To ensure inclusivity, county governments should plan appropriately and allocate resources to be effective. For example, considering accessibility venues, seeking the services of translators to translate official county documents, using indigenous languages, and using audiovisual aids and other media to reach all groups.

For quality participation, all citizens should have access to information, be informed, empowered, and facilitated to engage in county governance processes and make objective decisions about issues that concern their lives.


Marginalised communities

All public participation processes must involve minorities and historically marginalised groups. The Constitution defines a marginalised community as a relatively small population that has been unable to fully participate in the integrated social and economic life of Kenya. All public participation processes must strive to involve minorities and historically marginalised groups for example:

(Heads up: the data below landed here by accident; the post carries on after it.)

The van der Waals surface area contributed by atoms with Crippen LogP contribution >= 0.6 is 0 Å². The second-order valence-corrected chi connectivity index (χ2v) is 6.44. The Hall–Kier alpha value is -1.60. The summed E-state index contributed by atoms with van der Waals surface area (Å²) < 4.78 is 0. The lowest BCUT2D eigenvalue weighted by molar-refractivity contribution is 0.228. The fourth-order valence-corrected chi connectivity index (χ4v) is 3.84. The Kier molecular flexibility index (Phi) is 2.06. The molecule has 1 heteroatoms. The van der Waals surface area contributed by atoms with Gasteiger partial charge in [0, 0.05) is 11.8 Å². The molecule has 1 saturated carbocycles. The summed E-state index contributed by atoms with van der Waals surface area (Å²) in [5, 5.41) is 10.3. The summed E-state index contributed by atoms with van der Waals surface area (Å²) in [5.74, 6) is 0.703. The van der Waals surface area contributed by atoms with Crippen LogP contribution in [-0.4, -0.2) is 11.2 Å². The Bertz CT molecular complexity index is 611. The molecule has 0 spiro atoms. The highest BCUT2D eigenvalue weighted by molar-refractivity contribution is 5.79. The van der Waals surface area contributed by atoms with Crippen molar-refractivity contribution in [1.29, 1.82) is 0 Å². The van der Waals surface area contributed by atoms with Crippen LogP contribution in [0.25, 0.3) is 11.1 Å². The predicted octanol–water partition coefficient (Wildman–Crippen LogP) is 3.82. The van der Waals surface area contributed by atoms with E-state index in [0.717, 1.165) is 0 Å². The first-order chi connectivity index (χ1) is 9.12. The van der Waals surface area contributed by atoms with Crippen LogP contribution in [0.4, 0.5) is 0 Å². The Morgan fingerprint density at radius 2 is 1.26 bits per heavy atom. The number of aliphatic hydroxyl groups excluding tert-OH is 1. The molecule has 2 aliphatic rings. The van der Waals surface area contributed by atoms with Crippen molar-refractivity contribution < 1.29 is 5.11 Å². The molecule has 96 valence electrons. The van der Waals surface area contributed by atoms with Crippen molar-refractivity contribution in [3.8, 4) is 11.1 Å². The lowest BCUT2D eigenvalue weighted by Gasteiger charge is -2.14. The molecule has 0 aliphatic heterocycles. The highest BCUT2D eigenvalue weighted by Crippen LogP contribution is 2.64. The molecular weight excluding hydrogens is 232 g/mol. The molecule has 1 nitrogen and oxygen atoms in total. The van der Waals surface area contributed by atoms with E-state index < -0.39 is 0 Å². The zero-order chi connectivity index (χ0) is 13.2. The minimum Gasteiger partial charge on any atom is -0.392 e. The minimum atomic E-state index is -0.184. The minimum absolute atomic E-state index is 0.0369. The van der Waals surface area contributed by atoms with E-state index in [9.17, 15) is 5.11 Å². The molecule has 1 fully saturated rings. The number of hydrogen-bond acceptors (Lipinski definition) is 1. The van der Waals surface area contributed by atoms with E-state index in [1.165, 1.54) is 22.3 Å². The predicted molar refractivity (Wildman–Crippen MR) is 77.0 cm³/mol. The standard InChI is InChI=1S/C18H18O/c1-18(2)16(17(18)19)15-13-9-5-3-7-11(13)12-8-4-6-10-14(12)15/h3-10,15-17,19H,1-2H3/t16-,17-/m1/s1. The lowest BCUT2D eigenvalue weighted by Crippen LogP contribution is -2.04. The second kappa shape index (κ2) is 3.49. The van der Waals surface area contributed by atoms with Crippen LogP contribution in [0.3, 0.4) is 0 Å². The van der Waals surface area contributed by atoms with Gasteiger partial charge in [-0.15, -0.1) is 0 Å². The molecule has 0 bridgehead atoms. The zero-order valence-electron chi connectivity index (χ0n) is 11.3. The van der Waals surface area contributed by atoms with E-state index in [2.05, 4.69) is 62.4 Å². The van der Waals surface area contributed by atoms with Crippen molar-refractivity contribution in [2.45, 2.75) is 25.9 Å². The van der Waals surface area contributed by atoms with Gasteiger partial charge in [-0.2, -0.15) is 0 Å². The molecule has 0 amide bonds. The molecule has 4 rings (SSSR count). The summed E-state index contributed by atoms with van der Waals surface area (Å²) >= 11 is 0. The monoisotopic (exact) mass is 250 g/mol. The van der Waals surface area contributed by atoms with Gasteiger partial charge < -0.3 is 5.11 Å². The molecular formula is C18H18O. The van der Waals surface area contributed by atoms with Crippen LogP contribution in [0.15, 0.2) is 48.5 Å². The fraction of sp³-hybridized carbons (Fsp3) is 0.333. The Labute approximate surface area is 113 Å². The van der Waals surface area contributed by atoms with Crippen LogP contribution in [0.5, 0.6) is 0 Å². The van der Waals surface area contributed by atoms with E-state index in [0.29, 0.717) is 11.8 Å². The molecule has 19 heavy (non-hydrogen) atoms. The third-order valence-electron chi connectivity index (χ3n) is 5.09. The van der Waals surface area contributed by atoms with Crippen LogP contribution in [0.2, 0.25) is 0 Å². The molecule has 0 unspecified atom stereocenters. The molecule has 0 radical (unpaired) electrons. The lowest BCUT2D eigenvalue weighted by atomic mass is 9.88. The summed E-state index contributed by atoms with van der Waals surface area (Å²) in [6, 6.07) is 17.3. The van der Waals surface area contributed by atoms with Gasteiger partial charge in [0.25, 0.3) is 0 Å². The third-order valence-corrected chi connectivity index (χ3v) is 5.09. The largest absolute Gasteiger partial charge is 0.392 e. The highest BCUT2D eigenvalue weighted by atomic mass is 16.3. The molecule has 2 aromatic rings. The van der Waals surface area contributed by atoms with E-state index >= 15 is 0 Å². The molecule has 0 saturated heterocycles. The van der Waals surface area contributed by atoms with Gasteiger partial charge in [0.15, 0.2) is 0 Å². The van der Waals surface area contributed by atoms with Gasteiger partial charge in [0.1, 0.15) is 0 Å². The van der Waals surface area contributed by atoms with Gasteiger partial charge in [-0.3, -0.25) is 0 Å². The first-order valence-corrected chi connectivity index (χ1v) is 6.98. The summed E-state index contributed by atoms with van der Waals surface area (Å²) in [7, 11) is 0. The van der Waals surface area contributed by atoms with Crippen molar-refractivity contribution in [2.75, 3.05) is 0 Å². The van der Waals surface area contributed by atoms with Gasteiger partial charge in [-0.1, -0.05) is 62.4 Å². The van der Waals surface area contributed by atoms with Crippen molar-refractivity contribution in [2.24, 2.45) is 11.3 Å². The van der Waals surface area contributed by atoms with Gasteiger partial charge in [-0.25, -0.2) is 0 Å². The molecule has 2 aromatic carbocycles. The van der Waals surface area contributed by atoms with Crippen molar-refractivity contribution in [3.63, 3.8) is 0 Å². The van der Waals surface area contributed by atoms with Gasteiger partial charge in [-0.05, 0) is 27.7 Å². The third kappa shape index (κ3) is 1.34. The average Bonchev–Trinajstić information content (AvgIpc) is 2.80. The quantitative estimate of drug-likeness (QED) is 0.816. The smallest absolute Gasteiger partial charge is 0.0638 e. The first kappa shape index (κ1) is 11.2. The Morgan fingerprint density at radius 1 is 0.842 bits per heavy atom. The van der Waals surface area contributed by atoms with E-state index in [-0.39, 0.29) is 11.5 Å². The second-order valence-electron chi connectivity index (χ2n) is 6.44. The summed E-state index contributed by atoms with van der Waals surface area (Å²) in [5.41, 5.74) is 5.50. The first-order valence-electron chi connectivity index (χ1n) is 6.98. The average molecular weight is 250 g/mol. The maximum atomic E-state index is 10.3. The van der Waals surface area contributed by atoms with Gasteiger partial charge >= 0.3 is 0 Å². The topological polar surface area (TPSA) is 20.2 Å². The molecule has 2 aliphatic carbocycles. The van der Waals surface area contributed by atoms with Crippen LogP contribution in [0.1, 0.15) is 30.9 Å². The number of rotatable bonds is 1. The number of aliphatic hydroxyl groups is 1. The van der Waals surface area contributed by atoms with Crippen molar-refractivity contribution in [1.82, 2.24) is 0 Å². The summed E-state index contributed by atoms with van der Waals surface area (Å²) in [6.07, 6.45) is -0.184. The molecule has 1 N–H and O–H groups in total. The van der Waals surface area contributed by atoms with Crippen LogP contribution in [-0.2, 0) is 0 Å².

• traditional communities that out of a need or desire to preserve their unique culture and identity from assimilation, have remained outside the country’s integrated social and economic life. 
  • indigenous communities those that have maintained a traditional lifestyle and livelihood based on a hunter/gatherer economy and pastoral communities. 

The ideal approach is to integrate minorities and marginalised individuals in the mainstream public participation process. However, where this may not be possible, the county ought to hold focus group meetings specifically targeting the mapped-out minorities and the historically marginalised.